Exercise Dayton – Riverscape Inventors Walk

Tired of the same exercise routine? Try visiting some of Dayton’s notable spots while you exercise!

Enjoy fresh air and history as you experience the Dayton Inventors River Walk.

The Route:

Starting with a brick medallion at the corner of Monument Avenue and Main Street, the Inventors Walk continues around Riverscape with informative tiles in the pavement, leading to the Automobile Self Starter, the first of 7 invention stations. Continue toward North Patterson Boulevard, visiting the Cash Register and Ice Cube sculptures. Cross the bridge on Patterson Boulevard to continue reading the tiles. Approximate distance is 1 mile (see map below).

Features:

  • Automobile Self Starter
  • Hydraulic Jump Fountain
  • Search Engine
  • Wright Flyer
  • Pop-Top Can
  • Cash Register
  • Ice Cube Trays

Miamisburg Mound

Located at 900 Mound Street, Miamisburg Mound pre-dates Dayton – but it is very important to Dayton History. Here are some facts:

  • The Mound is actually a burial mound, and it is one of the largest conical mounds in North America, and is the largest conical mound in Ohio.
  • The Mound is listed on the National Register of Historic Places
  • Mounds like this served as cemeteries, and may have also marked boundary lines for tribal territories.
  • The Mound is 65 feet tall. It was originally 68 feet tall, before an excavation attempt in 1869.
  • Built by the Adena people.
  • There are 116 steps leading from the bottom to top.
  • This mound has never been systematically excavated.
  • In 2004, crop circles appeared in the field nearby to the Mound.
  • It is believed that the high hills of Woodland Cemetery and Calvary Cemetery may have also been burial mounds at one time.

221 Years Ago, Tomorrow

“The boat party was the first to arrive. Rounding the curve in the river, where for so many years since then it has been flowing under the Dayton View bridge, the pioneers perceived before their eyes the swift current of Mad River emptying itself into the main channel, just as it had been described, and saying to each other (so we may imagine), ‘Yes, this must be the place,’ they tied the pirogue to a tree at the head of St. Clair Street and led by Mrs. Thompson, all clambered ashore.

At that moment DAYTON came on the map!”

– Charlotte Reeve Conover, The Story of Dayton.

Two hundred and twenty-one years ago tomorrow, Dayton was founded. To honor this occasion, we decided to share some of our favorite pictures we’ve taken around Dayton.

Also, please send us your favorite picture you’ve taken around Dayton, and we’ll feature it in a future blog post! You can send it to our email at daytonunknown@hotmail.com – and be sure to provide your name for photo credit!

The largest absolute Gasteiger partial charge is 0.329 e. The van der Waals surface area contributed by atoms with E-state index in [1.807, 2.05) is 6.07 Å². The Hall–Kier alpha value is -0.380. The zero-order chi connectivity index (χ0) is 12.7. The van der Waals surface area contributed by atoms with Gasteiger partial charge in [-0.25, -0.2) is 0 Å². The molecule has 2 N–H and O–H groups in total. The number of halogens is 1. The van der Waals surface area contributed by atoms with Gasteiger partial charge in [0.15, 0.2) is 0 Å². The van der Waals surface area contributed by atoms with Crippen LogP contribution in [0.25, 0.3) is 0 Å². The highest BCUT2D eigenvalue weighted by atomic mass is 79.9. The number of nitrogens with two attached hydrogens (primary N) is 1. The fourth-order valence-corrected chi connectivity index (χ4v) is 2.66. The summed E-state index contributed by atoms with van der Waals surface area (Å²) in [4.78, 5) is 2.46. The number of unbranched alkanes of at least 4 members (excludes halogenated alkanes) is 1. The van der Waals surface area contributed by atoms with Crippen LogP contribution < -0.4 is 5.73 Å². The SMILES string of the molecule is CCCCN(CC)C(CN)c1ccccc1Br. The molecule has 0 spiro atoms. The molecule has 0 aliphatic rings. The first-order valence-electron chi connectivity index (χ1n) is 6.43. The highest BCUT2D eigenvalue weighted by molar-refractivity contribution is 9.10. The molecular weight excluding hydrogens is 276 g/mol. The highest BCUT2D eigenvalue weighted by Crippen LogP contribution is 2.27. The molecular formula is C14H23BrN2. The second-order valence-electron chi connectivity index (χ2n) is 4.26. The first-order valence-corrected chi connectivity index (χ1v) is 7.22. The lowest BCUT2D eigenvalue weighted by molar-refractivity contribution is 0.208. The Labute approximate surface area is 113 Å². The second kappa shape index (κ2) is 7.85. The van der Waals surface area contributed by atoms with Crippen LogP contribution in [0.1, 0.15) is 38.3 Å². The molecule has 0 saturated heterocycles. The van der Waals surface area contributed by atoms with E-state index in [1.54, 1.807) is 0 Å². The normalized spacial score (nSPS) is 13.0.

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Dayton Fun Facts

Time for another round of small, but interesting facts we’ve found in our research!

  • Dayton is the 6th largest city in Ohio.
  • There are a few former Indian burial grounds: one at the corner of Water Street (now Monument Avenue) and Beckel Street (Beckel Street still currently exists in part, but no longer intersects with Monument Avenue), one on the Fairgrounds Hill, one on a knoll in Woodland Cemetery, one at the north end of the Dayton View Bridge, and one at the west end of the Third Street Bridge.
  • James S. Trent – for whom Trent Arena at Fairmont High School is named – was a superintendent and educator.
  • The Dayton Dragons, farm team for the Cincinnati Reds, have played ball downtown since 2000, and recently set the national professional sports record for consecutive sellout home games.
  • Read More »

David’s Cemetery Notable Burials

Located at the corner of David Road and Mad River Road in Kettering, David’s Cemetery has many notable burials:

  • Harry Schwab – Dayton golfer, won Senior P.G.A., died July 25th, 1976
  • Hadley Watts – former Superintendent of Centerville Schools, died August 9th, 1969
  • Richard E. Kelchner – founder of Kelchner Excavating Company, died July 15th, 2002
  • Clark Haines – founder of NCR Band in 1973, died 6/23/2001
  • Read More »

    Dayton Firsts Part 11

    • First Odd Fellows Lodge – The first lodge of Odd Fellowship in Dayton was known as Montgomery Lodge No. 5, and was instituted on May 3, 1833.
    • First Museum – A committee met at the courthouse on September 16, 1837, to organize a “zoological museum.”  A room was secured at the head of the canal basin but the project was abandoned shortly after.
    • First City Charter – On March 27, 1841, by a special act of the legislature, Dayton emerged from the classification of a town to that of a city.
    • First Minstrel Show – Held at National Hotel (corner of Third and Jefferson) on June 14, 1841.
    • First Children’s Home – Authorized by the State Legislature in 1844, on a petition headed by Catherine Phillips and Sarah Parrott.
    • First Omnibus Line – Established in September 1847, and went to Cincinnati by way of Miamisburg, Franklin, Monroe and Reading.  The time took to get to Cincinnati was seven hours and the fare was $2.
    • First Medical Society – Organized September 15, 1849, by  Drs. H. G. Carey, Joshua Clements, Oliver Crook, John B. Craighead, John Davis, Elias Garst, Job Haines, Edmund Smith, H. K. Steele, John Steele, Julius S. Taylor, D. B. VanTuye, and H. VanTuye.
    • First Brick Residence – Henry Brown built the first brick residence in Dayton on the west side of Main Street.  It was used as a dwelling until 1863, and from that time until it was razed, it housed a newspaper office.